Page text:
That is why the build script above has the system C compiler build those two files.

Comparing compilers

Let's do the fun bit of comparing generated code sizes. To be clear, neither compiler is an optimizing compiler. So we should not expect numbers anywhere near that of clang or gcc.

Here are the number for chibicc:

text    data    bss     dec     hex
753670  40034   29848   823552  c9100

And here are the numbers for kefir:

text    data    bss     dec     hex
2374884 12071   30120   2417075 24e1b3

Remember too that two of the source files in the kefir build were compiled with clang so that brings the numbers down somewhat.

Hardly a surprise that both compilers bring up the rear of the pack in terms of binary size. What is surprising is just how far away kefir is from all the other C compilers. This is not inherently a bad thing; if the code kefir produces is correct, then it is amazing that one person was able to create a complete C17 compiler and that fact should be celebrated.

Having read a good bit of kefir-generated assembly, it appears what's happening is that the kefir runtime library has a list of all the actions that the intermediate representation can represent (e.g., push, pop, add, sub, etc.). Then, instead of translating from IR into assembly, what kefir does is converts the IR into a sequence of jumps into the functions in the runtime library.

To better understand this, imagine the following simple C program:

extern int puts(const char *);

int
main(void)
{

	puts("Hello");

	return 0;
}

Kefir will produce the following assembly:

# Globals
.global main

main:
# Begin prologue of main
    call __kefirrt_preserve_state
    sub %rsp, 16
    call __kefirrt_generic_prologue
# Load parameters of main
# End prologue of main
    lea %rbx, [__main_body]
    jmp [%rbx]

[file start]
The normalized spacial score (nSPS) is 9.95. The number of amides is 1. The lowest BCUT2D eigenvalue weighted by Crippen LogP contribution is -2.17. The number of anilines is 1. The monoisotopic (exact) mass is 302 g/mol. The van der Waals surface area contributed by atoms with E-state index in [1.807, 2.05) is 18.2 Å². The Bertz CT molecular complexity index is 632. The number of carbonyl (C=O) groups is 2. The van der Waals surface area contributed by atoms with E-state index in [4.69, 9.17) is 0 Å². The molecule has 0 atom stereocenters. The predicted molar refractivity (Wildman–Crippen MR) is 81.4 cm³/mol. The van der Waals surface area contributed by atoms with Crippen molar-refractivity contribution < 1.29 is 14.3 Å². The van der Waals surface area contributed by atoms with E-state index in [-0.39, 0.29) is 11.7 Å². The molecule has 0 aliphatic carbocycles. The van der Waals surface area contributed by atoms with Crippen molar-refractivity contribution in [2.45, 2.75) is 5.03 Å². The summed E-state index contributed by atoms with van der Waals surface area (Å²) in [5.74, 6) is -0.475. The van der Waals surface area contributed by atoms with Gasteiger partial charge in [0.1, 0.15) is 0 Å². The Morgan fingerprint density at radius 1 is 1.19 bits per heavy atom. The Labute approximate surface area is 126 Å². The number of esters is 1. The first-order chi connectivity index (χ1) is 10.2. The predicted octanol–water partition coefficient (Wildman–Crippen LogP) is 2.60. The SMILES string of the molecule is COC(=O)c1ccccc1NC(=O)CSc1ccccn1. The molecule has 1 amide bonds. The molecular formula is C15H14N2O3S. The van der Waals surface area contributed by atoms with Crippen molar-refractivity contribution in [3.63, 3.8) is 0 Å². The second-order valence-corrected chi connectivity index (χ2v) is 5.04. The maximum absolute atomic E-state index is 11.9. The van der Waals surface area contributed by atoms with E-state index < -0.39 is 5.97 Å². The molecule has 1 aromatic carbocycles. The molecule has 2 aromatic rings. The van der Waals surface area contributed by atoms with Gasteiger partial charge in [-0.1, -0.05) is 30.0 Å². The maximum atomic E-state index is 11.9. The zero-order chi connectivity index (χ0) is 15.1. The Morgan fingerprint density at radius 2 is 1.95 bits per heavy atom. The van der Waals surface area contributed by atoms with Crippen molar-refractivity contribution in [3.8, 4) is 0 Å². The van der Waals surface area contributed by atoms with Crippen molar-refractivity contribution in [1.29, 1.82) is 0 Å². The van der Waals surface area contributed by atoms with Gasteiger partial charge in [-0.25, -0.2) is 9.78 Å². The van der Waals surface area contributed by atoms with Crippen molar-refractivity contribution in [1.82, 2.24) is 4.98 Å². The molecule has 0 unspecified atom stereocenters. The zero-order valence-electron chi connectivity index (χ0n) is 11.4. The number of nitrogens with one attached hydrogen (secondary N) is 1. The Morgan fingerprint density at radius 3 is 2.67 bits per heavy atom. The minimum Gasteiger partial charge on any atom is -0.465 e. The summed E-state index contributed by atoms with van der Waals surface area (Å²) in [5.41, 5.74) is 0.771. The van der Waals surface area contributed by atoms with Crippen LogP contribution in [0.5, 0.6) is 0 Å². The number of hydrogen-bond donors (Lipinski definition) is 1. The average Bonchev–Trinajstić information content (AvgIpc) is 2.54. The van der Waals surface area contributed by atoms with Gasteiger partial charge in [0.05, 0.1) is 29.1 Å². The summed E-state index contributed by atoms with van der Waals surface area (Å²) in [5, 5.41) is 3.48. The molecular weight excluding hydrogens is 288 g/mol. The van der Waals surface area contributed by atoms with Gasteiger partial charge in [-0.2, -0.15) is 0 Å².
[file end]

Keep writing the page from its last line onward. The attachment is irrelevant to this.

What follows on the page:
__main_body:
    .quad __kefirrt_push_impl, __kefirrt_string_literal0
    .quad __kefirrt_sfunction_puts_gate3, 0
    .quad __kefirrt_extend32_impl, 0
    .quad __kefirrt_pop_impl, 0
    .quad __kefirrt_push_impl, 0
    .quad __main_epilogue, 0
    .quad __main_epilogue, 0
__main_epilogue:
# Begin epilogue of main
    pop %rax
    mov %rsp, %r14
    add %rsp, 16
    jmp __kefirrt_restore_state
# End of main

__kefirrt_sfunction_puts_gate3:
    mov %r12, %rsp
    and %rsp, -16
    mov %rdi, [%r12 + 0]
    call puts
    mov %rsp, %r12
    add %rsp, 8
    push %rax
    add %rbx, 16
    jmp [%rbx]

.section .data
__kefirrt_module_static_vars:
    .byte 0x6d, 0x61, 0x69, 0x6e, 0x00

.section .rodata
__kefirrt_string_literal0:
    .ascii "Hello\000"

The functions __kefirrt_push_impl, __kefirrt_extend32_impl, __kefirrt_pop_impl, and __kefirrt_push_impl are all in the runtime library and won't be written out in the assembly file. Under the hood, kefir is using %rbx to keep track of where you are in the function and making indirect jumps to hop from instruction to instruction. For instructions kefir cannot possibly know in advance, like the calls, it does write those out in the generated assembly. But it is the same idea: it is just another address to jump to in the sequence of jumps.

The fancy term for this is threaded code and I recently learned that this was the way the old B compiler generated code. I'll admit this is not something I would have thought of but it appears to work just fine. I tend to think of Forth when I think of threaded code.

In comparison, the assembly chibicc outputs is so routine as to be boring; though that is exactly how it should be.

Conclusion

Porting compilers to OpenBSD is fun. These two small C compilers are complete enough to compile real software and demonstrate that there are a myriad of ways to solve the same set of problems. That to me is what makes compilers and interpreters interesting: there are so many ways to solve the same problem that there is always something new to learn.

If you'd like unofficial ports of these two compilers, here is one for chibicc and one for kefir.